Michael Moore to GM: Show Some Respect
This article is from the September/October 1998 issue of Dollars and Sense: The Magazine of Economic Justice available at http://www.dollarsandsense.org
This article is from the September/October 1998 issue of Dollars & Sense magazine.
In 1990 Michael Moore produced the film Roger and Me, a devastating critique of corporate arrogance. Moore dogged the steps of Roger Smith, the chairman of General Motors, while exploring conditions in Flint, Michigan, Mooreís home town, as thousands of GM jobs left the city.
This past July the United Auto Workers engaged in a month-long strike at two GM plants in Flint, which led to shutdowns of more than two dozen GM factories around the country and layoffs of almost 200,000 workers. In late July, Dollars & Sense co-editor Marc Breslow asked Moore for his views on the strike.
Dollars & Sense: What caused this strike?
Michael Moore: The strike was not about wages or more benefits or pension plans. It was about the union saying to the company that you have a contract with us, and there is a social contract. Both contracts say that you have a responsibility to keep these jobs in Flint. The strike was precipitated by GM taking the machinery out of the plant in the middle of the night on a holiday weekend, so they could build the stuff someplace else. Unfortunately, this was after GM has already eliminated 50,000 jobs in Flint, and there are only 28,000 left. So it may be too little, too late.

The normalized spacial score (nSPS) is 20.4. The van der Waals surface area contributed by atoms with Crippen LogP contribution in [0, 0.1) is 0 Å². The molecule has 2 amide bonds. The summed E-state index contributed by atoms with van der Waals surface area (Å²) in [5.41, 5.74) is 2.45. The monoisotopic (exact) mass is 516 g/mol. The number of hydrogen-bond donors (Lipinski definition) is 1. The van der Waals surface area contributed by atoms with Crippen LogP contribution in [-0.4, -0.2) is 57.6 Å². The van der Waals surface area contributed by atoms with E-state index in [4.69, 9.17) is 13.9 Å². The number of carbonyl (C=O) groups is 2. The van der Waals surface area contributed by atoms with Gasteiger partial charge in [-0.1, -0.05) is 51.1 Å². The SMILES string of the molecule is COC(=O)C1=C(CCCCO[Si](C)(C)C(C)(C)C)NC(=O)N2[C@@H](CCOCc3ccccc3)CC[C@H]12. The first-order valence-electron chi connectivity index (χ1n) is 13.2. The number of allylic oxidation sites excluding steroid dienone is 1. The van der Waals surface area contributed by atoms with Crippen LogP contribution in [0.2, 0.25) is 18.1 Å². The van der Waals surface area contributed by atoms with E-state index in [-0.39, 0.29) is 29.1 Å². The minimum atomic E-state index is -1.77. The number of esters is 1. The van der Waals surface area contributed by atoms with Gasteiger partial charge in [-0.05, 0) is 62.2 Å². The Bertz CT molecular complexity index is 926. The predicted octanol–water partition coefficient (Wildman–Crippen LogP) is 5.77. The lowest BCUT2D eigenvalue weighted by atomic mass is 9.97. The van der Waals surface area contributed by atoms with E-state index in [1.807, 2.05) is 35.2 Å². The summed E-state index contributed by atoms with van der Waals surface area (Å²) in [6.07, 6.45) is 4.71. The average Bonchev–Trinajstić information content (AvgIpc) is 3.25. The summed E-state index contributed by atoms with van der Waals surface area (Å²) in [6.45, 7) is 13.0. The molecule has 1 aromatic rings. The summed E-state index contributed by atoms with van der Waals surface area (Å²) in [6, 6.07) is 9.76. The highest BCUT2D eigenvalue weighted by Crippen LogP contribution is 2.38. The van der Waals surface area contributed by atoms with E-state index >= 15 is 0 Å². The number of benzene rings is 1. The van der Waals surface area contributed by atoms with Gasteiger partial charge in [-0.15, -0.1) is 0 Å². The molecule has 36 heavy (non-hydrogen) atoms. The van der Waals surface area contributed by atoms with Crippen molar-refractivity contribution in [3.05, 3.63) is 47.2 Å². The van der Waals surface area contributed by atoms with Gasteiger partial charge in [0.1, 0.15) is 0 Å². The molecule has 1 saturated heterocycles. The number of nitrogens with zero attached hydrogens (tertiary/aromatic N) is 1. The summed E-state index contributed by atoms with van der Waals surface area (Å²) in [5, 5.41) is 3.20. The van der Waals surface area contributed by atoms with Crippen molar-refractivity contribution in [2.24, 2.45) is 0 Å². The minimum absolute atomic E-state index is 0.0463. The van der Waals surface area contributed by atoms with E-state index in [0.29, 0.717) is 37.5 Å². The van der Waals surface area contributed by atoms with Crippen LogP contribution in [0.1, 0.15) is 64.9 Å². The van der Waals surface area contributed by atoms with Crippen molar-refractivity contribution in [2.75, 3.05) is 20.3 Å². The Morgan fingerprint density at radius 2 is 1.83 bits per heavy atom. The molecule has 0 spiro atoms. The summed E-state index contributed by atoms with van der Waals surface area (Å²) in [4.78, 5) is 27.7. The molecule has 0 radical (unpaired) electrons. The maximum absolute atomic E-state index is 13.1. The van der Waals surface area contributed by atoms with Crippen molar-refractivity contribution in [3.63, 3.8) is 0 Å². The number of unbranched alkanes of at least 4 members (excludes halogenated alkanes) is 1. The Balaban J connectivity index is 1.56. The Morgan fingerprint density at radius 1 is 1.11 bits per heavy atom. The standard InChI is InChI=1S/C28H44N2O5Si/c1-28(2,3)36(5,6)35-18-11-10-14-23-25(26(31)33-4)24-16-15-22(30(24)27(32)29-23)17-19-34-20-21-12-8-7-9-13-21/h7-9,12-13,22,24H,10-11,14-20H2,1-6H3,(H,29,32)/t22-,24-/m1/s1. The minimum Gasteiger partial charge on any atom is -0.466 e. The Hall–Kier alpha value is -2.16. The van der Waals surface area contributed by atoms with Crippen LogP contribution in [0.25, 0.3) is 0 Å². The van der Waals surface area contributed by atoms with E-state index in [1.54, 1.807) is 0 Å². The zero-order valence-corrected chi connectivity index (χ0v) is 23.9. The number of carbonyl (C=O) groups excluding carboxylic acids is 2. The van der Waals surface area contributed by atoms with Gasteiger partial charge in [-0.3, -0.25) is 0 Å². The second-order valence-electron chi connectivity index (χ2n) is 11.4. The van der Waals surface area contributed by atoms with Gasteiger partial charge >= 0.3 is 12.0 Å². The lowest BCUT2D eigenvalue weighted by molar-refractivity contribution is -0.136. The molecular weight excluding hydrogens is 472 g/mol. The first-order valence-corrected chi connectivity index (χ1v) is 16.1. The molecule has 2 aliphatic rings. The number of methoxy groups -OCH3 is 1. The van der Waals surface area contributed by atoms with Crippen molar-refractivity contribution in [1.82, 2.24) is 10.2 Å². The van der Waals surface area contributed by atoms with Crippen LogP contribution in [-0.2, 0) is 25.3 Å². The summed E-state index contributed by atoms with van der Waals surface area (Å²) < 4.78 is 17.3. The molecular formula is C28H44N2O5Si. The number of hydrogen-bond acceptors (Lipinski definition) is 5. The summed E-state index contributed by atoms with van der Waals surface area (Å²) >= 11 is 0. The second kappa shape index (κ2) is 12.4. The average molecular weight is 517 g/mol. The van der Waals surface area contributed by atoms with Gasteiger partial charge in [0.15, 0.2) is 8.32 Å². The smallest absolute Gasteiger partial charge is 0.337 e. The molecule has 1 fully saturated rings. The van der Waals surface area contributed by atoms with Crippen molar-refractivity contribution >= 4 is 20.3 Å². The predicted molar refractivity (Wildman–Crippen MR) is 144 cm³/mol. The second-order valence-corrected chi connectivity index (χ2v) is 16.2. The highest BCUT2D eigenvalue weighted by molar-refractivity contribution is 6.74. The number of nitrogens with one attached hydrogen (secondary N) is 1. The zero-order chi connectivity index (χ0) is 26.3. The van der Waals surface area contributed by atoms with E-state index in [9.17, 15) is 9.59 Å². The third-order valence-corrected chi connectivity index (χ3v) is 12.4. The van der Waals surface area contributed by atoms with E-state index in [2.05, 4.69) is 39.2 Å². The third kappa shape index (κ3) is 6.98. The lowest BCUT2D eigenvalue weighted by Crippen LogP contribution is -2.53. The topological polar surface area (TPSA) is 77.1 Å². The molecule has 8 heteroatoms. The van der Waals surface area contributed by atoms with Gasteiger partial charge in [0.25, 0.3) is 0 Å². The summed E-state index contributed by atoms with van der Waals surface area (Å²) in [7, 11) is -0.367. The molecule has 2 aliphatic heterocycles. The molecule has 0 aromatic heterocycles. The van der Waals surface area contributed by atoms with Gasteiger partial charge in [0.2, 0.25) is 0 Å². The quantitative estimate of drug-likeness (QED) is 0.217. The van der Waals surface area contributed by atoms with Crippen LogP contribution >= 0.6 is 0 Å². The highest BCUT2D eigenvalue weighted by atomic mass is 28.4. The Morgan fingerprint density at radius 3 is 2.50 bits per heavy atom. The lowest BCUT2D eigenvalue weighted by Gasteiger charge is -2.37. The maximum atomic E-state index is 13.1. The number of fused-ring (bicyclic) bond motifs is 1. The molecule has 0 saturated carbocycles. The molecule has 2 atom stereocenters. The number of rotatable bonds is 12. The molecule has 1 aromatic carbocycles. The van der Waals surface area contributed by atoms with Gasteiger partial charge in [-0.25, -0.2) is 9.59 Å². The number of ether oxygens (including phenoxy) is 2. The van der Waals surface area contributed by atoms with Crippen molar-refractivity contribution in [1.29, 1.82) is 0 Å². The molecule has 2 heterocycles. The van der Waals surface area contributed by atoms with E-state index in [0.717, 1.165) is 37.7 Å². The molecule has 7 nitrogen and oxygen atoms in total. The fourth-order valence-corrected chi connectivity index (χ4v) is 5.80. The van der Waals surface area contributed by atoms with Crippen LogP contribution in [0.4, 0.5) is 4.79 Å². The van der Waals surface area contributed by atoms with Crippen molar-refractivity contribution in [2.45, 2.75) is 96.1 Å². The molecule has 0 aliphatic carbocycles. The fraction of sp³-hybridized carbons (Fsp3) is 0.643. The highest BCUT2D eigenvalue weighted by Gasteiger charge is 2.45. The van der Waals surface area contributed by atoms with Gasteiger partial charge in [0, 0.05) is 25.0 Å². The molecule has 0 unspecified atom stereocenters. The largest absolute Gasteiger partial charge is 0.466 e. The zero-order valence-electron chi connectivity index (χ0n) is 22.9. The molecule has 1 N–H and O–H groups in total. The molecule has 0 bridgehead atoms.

D&S: What were the workers saying?
MM: The workers are completely fed up, they donít really care any more about the talk that GM is going to move jobs out of the country even faster, [due to] all this union hassle. Their feeling now is, you ainít got nothing, you ainít got nothing left to lose. It took a long time for people to understand that the corporation did not have their best interests at heart. When I was back there during the strike, local union presidents apologized to me for not taking Roger and Me more seriously.
D&S: How did the workers fare during the strike?